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1898-S Barber quarter tough in top grades

 Fewer 1898-S Barber quarters are available in top grades than might be thought based on mintage.

Fewer 1898-S Barber quarters are available in top grades than might be thought based on mintage.

Finding a coin everyone has overlooked is fun. It does not happen often, because coin prices tend to be a very accurate reflection of the availability of most issues. When you factor in demand to explain the few cases where a coin seems too cheap or too expensive, prices are almost never wrong. If there is one case within a set where a price seems wrong, that is unusual.

Barber quarter prices seem to be upgraded regularly. Over the past several years, we have seen the 1896-S pass the 1913-S in price in Mint State. That is no small matter, since the 1913-S (with a mintage of just 40,000) was naturally seen as better than the 1896-S (mintage 188,039). However, grading service totals were conclusive that the 1896-S was seen less often than the 1913-S.

Originally, no other Barber quarters were considered in the same class as the 1896-S, 1901-S, and 1913-S key dates. In some grades, that is still the case. But the 1898-S is one of those surprise dates that makes every price look suspect. It had a mintage of 1,020,592, which is certainly not similar to the 1896-S or 1913-S. But it is not a high total, either.

There were not a lot of collectors and dealers back in the 1890s who would have saved extra examples of a seemingly better date. In fact, there is little evidence of anyone saving extra examples of any silver issues, not even in 1916, when the Standing Liberty quarter was introduced with a mintage of 52,000. Collectors got the new dates they needed from circulation, so dealers did not save an extra roll of a new issue.

That may explain why the 1896-S Barber quarter is so tough in top grades. But why is the 1898-S even tougher? Mintage would have made little difference in the saving of Mint State examples. It was a slow time for collecting, and chances are that the number of collectors would have decreased in that two-year period.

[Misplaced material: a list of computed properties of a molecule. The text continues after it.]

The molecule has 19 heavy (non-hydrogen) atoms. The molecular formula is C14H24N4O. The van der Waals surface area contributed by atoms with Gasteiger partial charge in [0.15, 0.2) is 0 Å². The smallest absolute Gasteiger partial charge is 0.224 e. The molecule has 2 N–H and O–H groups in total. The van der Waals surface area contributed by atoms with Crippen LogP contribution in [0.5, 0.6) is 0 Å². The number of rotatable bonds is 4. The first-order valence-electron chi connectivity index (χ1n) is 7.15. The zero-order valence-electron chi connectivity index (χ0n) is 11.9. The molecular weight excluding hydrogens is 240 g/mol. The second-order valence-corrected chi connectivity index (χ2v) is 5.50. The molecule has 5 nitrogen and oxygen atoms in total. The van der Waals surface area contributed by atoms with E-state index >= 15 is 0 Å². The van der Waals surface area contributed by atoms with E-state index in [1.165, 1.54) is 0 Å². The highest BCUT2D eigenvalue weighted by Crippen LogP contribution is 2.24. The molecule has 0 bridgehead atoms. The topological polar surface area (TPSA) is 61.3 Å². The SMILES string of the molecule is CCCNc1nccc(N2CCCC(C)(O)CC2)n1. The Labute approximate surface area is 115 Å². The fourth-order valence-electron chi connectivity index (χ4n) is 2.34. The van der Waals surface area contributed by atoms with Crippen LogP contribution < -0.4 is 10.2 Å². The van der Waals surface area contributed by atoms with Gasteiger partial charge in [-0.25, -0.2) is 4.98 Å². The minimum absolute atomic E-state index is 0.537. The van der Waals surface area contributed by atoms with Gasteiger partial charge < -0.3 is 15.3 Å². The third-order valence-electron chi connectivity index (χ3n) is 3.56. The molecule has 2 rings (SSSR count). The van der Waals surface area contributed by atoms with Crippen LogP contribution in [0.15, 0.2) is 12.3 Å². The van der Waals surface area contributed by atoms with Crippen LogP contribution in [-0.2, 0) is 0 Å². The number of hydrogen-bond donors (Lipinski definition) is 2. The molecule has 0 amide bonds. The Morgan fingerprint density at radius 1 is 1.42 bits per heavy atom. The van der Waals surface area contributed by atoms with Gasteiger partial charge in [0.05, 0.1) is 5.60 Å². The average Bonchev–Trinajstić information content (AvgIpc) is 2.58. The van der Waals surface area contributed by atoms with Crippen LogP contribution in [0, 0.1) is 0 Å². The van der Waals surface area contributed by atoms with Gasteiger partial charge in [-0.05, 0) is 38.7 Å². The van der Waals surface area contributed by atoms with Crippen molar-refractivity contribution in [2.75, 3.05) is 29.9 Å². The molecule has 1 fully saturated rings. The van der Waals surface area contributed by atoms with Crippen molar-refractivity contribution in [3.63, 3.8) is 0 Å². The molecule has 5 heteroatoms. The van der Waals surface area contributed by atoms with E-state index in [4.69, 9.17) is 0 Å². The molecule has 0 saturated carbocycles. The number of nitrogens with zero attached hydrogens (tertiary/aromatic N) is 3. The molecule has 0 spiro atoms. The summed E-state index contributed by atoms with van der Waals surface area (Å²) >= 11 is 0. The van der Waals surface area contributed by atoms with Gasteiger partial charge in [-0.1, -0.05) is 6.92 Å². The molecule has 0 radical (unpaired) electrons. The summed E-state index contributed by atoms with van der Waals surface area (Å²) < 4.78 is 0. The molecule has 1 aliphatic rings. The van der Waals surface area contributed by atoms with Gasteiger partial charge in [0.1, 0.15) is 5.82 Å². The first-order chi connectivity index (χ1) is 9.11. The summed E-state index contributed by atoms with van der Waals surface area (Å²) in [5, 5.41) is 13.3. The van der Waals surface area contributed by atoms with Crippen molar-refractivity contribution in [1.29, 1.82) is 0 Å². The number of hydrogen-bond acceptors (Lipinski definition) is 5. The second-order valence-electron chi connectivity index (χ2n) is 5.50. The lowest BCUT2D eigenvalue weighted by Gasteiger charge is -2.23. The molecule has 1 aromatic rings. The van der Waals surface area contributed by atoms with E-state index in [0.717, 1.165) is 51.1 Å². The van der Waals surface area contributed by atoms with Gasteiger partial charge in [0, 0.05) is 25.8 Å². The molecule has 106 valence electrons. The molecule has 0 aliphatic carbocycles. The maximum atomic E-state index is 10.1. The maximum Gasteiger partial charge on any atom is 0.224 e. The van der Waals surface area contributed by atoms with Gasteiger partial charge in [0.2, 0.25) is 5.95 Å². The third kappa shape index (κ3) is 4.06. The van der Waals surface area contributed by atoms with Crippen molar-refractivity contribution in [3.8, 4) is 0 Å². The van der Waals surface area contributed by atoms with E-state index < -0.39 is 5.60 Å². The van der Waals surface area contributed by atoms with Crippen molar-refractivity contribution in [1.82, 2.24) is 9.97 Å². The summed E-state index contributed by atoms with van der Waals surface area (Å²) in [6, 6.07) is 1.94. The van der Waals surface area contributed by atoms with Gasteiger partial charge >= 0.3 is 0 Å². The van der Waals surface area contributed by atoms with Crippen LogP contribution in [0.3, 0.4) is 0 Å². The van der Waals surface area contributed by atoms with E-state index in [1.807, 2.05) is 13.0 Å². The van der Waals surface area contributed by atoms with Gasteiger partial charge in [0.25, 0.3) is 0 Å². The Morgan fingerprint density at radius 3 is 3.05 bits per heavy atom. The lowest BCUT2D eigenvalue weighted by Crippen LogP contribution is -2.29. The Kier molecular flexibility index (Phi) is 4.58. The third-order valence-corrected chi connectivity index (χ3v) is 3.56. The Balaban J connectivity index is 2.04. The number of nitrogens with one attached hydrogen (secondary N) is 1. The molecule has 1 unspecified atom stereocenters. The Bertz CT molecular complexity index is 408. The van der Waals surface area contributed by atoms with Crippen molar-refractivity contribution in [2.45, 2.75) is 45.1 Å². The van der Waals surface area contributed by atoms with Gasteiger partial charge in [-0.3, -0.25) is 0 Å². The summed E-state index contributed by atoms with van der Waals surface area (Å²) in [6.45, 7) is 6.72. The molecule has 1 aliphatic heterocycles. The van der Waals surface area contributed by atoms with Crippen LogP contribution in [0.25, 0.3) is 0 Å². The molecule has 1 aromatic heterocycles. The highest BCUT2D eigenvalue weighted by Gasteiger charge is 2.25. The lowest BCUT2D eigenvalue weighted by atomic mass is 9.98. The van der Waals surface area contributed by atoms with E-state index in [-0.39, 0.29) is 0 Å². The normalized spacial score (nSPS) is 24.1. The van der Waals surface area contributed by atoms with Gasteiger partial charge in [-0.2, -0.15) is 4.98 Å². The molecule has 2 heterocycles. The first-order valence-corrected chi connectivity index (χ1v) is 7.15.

The proof of that suggestion may be found in the numbers today. An MS-60 example of the 1896-S currently lists for $9,750, while the 1898-S is just $395. Moving ahead to MS-65 condition, the prices are $50,000 and $7,950, respectively. Based on the big mintage difference between them, that might seem fair.

What becomes surprising are the grading service totals. The Numismatic Guaranty Corporation has seen the 1896-S Barber quarter in Mint State a total of 34 times, while the 1898-S has been seen 39 times. At the Professional Coin Grading Service, the 1896-S has been seen in Mint State 33 times, while the 1898-S has appeared 39 times.

In fairness, the numbers are not conclusive. The 1896-S could potentially still be tougher, with perhaps more examples of the 1898-S yet to be sent in for grading. That is possible, considering the lower 1898-S prices. But the two dates currently appear to be very close in numbers available, and that is surprising based on their large price differences.

Actually, the whole situation is not all that surprising. These two Barber quarter dates were produced just two years apart at the same facility. It is natural that the number saved at the time would be similar. Today, lower-mintage date might be hoarded, but that was not the case in 1890s San Francisco.

There is certainly no certainty that the 1898-S Barber quarter will suddenly jump in price. But if you are looking for a good deal on a sleeper, it might just be the perfect coin for you.

This article was originally printed in Numismatic News. >> Subscribe today.

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